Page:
Live at Leeds Metropolitan University on Wednesday, 26th April 2006
Panic! At The Disco are without a doubt a breath of fresh air and a much needed kick up the arse to that old 'emo' thing the kids are still frothing over. The second coming of emo, post-emo, or god forbid 'Nu-Emo', whatever you wish to call it, Panic! At The Disco are leading the charge and with a swerve and vigour that is simply outstanding.
On stage, P!@TD appear to put in a disturbingly low amount of effort in relation to the reaction it incites. It all just appears so organic, so simple. The songs just leap from the stage from their immaculately fringed, slickly attired, skinny American white boy frames. Just hit after hit of superb, high octane emotional tinged punk rock.
Forgive Durden are first up however and they could easily be described as the polar opposite. Sure, the haircuts and ball hugging pants are the same but the tunes have gone awol. Very weakly delivered and without a memorable hook between them, Forgive Durden are very unnecessary. And propping up a bill featuring the current head honchos of the genre is never going to put them in a good light. We can Forgive and we can forget Durden.
Men, Women & Children on the other hand are par-less, they have no competition. They may not stand the test of time, who knows, but for the time being they are nothing except darn good fun. Stick Elton John, Graham Norton and Dale Winton in a room and still the volume of campness would not surpass the all singing, all dancing, all boa feathered M,W & C machine.
If ever a band was going out there to just have fun and not worry about reputation or musical credibility it would be Men, Women & Children. The second dance core offshoot from the generally harder than thou Glassjaw, is a marvel to behold live. Well visually at least, musically they're noticeably better on record and unfortunately arguably the best setlist isn't chosen (the likes of 'Messy', 'Who Found Mister Fabulous?' and 'The Name Of The Train Is Hurricane' all abstained) but they're still an affable and enjoyable tongue in cheek bunch of troubadours. The crowd participation on 'Monkee Monkee Men' is frankly ridiculous but a finer slice of dance tinged hardcore there has not been when 'Dance In My Blood' is finally unfurled at the conclusion. Just about living up to the expectations.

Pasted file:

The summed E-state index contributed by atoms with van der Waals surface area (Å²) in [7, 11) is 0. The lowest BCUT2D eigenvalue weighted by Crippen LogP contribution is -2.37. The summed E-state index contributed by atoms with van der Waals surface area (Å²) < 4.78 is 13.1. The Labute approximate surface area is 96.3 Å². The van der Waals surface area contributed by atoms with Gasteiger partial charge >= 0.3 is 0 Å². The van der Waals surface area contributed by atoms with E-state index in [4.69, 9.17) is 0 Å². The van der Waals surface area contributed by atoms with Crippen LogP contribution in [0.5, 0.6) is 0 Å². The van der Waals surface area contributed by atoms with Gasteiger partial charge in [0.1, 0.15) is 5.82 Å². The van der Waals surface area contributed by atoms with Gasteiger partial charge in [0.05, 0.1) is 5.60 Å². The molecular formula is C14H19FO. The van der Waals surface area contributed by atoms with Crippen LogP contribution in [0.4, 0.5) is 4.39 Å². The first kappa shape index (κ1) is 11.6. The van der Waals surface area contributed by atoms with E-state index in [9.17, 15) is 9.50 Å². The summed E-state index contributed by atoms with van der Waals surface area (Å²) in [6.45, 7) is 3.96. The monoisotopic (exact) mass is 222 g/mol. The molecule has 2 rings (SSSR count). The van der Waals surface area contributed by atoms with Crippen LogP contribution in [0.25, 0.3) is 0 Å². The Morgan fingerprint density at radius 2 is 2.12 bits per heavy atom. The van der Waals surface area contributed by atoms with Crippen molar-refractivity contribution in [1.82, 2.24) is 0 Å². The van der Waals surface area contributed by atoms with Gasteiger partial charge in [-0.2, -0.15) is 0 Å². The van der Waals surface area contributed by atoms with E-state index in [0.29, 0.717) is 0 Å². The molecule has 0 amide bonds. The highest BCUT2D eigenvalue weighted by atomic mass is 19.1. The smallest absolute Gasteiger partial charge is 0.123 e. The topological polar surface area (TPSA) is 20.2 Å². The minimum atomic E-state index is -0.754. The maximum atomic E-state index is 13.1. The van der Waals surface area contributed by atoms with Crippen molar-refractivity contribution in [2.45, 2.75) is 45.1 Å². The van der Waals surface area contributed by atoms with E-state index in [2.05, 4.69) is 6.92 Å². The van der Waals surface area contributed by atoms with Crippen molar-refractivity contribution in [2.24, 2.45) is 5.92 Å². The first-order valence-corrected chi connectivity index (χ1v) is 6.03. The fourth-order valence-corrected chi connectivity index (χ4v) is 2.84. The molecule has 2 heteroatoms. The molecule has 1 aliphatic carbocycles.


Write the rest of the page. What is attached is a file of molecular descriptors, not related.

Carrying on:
Panic! At The Disco didn't even have chance to raise expectations before they were thrust into the limelight as a result of the outstanding blitzkrieg of a response that arrived as a result of merely throwing the album out on the shelves and hoping word of mouth would carry the bulk of marketing duties.
By god are these boys good at what they do though. Vocalist Brandon Urie has got the sound to get the kids excited down to a tee. 'London Beckoned Songs About Money Written By Machines' says all you need to know about the Panic! At The Disco sound. A perfect autobiographical review of the scene P!@TD live in and deadpanning all the characteristics that distinguish the band far out from the pack, "If you talk, you better walk, you better back your shit up" indeed.
The tempo is set and maintained when album opener 'The Only Difference Between Martyrdom and Suicide is Press Coverage' opens proceedings and near enough every song penned on their eponymous debut album is unfurled to a (not as young as you'd assume) crowd that doesn't let up for the duration.
Absolute bounce fodder. 'Time To Dance', 'Camisado' & 'Lying Is The Most Fun A Girl Can Have Without Taking Her Clothes Off' prove to be the highlights, closely followed by the singles and with that Panic! At The Disco's meteoric success is assured.
It is a real 'Now' tour. Panic! At The Disco are hot at the moment and hopefully long may it continue.